|When I was first married and we moved from Purdue University to Ohio State where my new husband was to attend graduate school, I got a job as a secretary at OSU. After Dennis graduated, it was my time to go back and finish. But for those few years, I was a secretary without any PC or InDesign software. When the professors I worked for wanted to publish a book or even an article, it took days to manually layout the text and graphics onto a "camera ready" layout sheet supplied by the publisher. It was a pain and there was always that one professor that kept changing his mind. Of course, I was the one who had to redo all my hard work. Oh, if I only had AdobeR InDesignR back then. |
Today, I could just click and drag to redo the layout for my "favorite" professor. But InDesign CS3 is far more than just a desktop publishing software. As part of CreativeR Suite 3, you only need to create your masterpiece once within InDesign. Then, still using InDesign, you can repurpose that masterpiece into several formats for print, web, mobile devices and more. This multi-format publishing can save you a lot of time and frustration. For example, BellaOnline is starting a new adventure. It will be a literary magazine that will be published quarterly. We will offer the magazine in print and web formats. So, I will use InDesign to create the print version and then export the web version directly from within InDesign. Here is how it works.
Let's say we have a twenty page magazine that we have worked on until it is perfect and ready for the printer. Now, we need to convert this version into XHTML web pages. This web version will have three parts; the XHTML, CSS and JPG images. We have already optimized the images into JPG format and created the Cascading Style Sheet that will format the web pages. Now, it only takes one simple process to generate the XHTML.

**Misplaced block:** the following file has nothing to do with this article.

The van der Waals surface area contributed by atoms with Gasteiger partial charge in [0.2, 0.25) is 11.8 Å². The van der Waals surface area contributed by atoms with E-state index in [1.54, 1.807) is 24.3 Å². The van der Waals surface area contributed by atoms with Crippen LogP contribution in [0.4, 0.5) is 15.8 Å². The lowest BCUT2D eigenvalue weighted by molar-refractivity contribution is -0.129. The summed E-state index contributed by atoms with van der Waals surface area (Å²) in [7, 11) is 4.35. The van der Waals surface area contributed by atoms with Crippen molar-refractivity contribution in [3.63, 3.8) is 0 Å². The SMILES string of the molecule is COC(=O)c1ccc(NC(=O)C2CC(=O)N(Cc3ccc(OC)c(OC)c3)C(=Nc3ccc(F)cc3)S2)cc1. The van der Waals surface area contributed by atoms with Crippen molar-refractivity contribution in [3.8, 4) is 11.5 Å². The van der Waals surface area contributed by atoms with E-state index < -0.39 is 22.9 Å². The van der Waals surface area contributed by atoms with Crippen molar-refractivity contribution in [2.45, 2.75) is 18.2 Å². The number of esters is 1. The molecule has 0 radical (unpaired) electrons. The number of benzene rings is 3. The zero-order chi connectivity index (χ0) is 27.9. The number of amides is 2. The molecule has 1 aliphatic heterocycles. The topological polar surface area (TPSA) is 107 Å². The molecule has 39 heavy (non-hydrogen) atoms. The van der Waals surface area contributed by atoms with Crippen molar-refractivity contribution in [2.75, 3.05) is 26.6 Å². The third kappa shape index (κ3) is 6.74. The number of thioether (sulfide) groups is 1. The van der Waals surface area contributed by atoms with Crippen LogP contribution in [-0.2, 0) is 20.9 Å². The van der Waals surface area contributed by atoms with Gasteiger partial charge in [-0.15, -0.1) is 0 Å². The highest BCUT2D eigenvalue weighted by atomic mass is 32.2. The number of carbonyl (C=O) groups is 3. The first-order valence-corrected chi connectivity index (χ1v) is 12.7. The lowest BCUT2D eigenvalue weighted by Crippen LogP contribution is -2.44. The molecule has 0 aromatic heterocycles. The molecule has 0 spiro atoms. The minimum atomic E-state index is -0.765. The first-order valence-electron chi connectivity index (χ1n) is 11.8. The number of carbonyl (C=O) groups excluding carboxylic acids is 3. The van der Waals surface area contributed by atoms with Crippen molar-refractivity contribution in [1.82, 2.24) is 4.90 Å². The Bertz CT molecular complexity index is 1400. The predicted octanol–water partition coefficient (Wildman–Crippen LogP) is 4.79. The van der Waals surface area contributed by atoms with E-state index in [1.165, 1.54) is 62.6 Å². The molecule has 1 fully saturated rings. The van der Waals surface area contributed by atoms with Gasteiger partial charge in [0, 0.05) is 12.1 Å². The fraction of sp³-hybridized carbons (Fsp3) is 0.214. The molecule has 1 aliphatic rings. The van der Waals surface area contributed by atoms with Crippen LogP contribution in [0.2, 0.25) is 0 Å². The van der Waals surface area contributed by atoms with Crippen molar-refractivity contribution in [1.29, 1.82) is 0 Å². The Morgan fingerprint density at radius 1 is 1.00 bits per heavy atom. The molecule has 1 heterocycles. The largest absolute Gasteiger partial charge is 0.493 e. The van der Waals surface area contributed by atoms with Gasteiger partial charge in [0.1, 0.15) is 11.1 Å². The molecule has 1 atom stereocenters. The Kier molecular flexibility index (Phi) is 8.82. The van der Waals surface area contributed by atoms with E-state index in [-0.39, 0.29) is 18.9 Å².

That's it. Just wait a few seconds and our new XHTML page will be ready for us and will contain links to the images and CSS. When we view the web version in the browser, it looks just like the print version.
- With your document open in InDesign, go to the Pages panel and double-click on the pages we want to convert. Let's say we have decided to convert all but three pages of the original print version.
- Select the Selection tool and then click Edit, Select All from the Menu bar to select all the contents on the pages. You will see the boxes appear around all of the images and text.
- From the Menu bar, click File, Cross-media Export, XHTML/Dreamweaver. In the Save As dialog box, give our new page a name and click Save.
- The XHTML Export Options dialog box will open. First, you will see the General pane. Because we are only converting some of the pages of the original print version, we will set the Export option to Selection. This will tell InDesign to only covert the selected pages.
- At the left, click on Images to open the Images pane. As you can see, we have three choices in the Copy Images drop-down menu. We have placed our JPG images in a separate folder that we have named "images". So we need to tell InDesign to link to these images when it generates the XHTML. Let's choose Link to Server Path from the drop-down menu. In the next line, we tell InDesign where the images are on the server. The Path on Server to the images folder is "../images". Finally, because we have optimized the images in JPG format, we will use .jpg for the File Extension.
- We are ready for the Advanced pane. In this last pane, we will give InDesign the information about our style sheet. We need to set the CSS Options to External CSS to tell InDesign to look for an external style sheet. Then, give the path to the folder that contains the CSS file. When InDesign generates the XHTML, it will automatically map the InDesign styles that we used for the print version to the CSS for the web version.